Krakovo Forest – A Forest with an Abundance of Life
Krakovo Forest is among the most important wetlands in Slovenia located on the floodplaints of the Krka river, not far from the picturesque riverside town of Kostanjevica na Krki. It is regularly flooded by the nearby Krka River. One part of the forest was managed for centuries by monks from a nearby monastery, while large areas were inaccessible and have been left untouched by human intervention.
The forest was also the site of a remarkable scientific discovery. In the 19th century, a Czech-born forestry official named Josef Ressel was responsible for mapping the area of Krakovo forest. A passionate inventor, he took some time off to test one of his most important designs – the modern ship propeller – on the Krka River.
The wetland’s central part, which is officaly protected as a nature reserve, is covered with the most extensive lowland oak forest in Slovenia. There, many oak trees are three or more centuries old.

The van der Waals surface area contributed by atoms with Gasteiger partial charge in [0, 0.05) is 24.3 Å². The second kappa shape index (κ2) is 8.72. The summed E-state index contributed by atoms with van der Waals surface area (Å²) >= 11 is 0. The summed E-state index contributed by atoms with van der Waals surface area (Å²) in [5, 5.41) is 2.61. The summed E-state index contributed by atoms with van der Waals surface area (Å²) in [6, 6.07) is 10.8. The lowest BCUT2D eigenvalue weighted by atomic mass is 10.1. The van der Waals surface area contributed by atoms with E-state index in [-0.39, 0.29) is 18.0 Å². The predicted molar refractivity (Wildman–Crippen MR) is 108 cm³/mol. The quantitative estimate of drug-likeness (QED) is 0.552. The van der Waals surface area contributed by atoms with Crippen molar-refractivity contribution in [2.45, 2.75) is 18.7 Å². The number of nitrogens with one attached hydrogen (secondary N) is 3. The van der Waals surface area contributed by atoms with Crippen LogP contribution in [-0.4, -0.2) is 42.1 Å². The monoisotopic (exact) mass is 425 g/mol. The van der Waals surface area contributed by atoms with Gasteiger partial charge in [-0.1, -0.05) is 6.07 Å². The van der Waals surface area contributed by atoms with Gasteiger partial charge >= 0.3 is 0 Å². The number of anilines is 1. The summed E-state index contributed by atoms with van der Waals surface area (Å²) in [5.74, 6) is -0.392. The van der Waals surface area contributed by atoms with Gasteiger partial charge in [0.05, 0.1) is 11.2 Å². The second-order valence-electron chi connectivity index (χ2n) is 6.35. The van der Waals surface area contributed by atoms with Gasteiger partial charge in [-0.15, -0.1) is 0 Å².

The regular flooding in the forest, which consists mostly of sturdy oak and hornbeam trees, has resulted in an abundance of unique vegetation and exceptionally varied birdlife. A large amount of dead and decaying trees is present in the forest, thus supporting a thriving population of woodpeckers and other cavity-nesting birds.
Rare flowers such as the drooping tulip are common here, and the moist soil makes an ideal breeding ground for the protected moor frog. More than 15 different species of amphibians thrive here, and both beavers and otters are regularly spotted in the area.
We are lucky enough to still have some primeval forests – a treasure of knowledge and information about natural processes.
Krakovo Forest is a sanctuary for numerous endangered plant and animal species. It is especially important for birds. It is listed as an internationally important bird area and also Natura 2000 site.
To visit Krakovo Forest, a path called the Ressel Trail (Resslova pot) can be used. It is 8 km long and connect the Trstenik moorland with the central part of the forest, its surroundings and floodplains along the river Krka. On the way back we can visit Cvelbarjev hrast – the second thickest oak in Slovenia. The tree has a chest diameter of 7.5m, is 33m tall and about 300 years old; extraordinary dimensions allowed him unlimited racial space, so it developed a wide canopy with thick branches.